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If you want to start a fight between New Yorkers, just ask where to find the best slice. Despite having a vendor on nearly every corner, the Big Apple’s residents remain fiercely loyal to their “guy”. Grab a classic cheese the size of your head for as little as 99c. Head for Joe’s Pizza in Greenwich Village or Williamsburg for a good, thin slice with traditional toppings.
Shakshuka, Tel Aviv
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Poached eggs served in spicy tomato sauce can be eaten in the Israeli capital at any time of the day or night. Each cook adds their own twist with goat’s cheese, sausage, lamb or vegetables. Mop up the last of the sauce with pita or crusty bread. Shakshukia at Ben Yehuda St 94, Tel Aviv-Yafo uses an old family recipe that’s been passed down the generations.
Midye dolma, Istanbul
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There’s no shortage of delicious food in Istanbul but don’t leave without trying midye dolma - steamed mussels with spicy rice and a squeeze of lemon. Eat as much as you want straight from the tray and then pay per shell at the end. Consume it standing around Taksim Square with the other late-night revellers.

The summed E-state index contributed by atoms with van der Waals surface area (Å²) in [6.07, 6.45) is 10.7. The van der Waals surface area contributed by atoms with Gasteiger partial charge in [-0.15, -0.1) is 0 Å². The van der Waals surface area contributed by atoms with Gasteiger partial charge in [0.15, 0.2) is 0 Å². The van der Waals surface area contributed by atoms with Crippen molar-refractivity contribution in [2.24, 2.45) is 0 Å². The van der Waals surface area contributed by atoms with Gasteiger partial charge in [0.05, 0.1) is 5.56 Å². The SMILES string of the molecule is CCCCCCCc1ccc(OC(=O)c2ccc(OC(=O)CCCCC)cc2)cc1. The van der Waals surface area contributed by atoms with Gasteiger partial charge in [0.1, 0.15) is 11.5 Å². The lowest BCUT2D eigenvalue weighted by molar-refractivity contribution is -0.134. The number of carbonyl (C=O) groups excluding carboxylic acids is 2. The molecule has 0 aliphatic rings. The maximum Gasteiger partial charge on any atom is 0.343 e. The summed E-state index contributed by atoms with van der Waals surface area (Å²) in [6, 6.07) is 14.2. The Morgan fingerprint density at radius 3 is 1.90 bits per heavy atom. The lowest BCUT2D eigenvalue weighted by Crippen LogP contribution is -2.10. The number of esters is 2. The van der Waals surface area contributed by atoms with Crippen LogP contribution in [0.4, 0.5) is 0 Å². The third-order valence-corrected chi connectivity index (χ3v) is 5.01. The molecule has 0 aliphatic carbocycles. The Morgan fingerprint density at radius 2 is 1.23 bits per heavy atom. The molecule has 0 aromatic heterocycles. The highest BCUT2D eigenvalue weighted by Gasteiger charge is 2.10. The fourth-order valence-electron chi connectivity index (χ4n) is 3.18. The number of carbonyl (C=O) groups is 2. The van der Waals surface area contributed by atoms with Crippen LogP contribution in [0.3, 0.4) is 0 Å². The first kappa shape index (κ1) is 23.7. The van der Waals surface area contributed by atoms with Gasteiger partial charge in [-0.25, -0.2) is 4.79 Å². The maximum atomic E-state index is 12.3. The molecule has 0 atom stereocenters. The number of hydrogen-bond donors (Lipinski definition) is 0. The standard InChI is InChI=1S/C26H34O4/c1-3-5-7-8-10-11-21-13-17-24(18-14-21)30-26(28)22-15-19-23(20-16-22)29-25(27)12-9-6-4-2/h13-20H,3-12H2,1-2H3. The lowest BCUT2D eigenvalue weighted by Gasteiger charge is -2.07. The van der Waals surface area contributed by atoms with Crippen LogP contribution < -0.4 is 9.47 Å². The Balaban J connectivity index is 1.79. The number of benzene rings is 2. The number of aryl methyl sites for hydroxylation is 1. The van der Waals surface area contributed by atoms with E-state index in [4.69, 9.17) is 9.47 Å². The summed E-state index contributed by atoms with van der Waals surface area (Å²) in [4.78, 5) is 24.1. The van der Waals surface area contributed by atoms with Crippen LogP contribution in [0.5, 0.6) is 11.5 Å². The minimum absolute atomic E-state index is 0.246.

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This Ugandan snack can be found all over East Africa and makes a great breakfast on the go. Eggs are cooked with cabbage, onion, tomato, and capsicum, and then wrapped in a chapatti. Unlike the other Rolex you might buy on the street, you won’t walk away feeling ripped off. Buy one from a vendor downtown who’s using a Musana cart, which keeps food hygienic and fresh.
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While outsiders consider paella a Spanish dish, within Spain it’s regarded as a regional specialty of Valencia. The original recipe consists of white rice, green beans, white beans, and snails seasoned with saffron and rosemary. Family-run La Matandeta got the tick of approval from Mario Batali.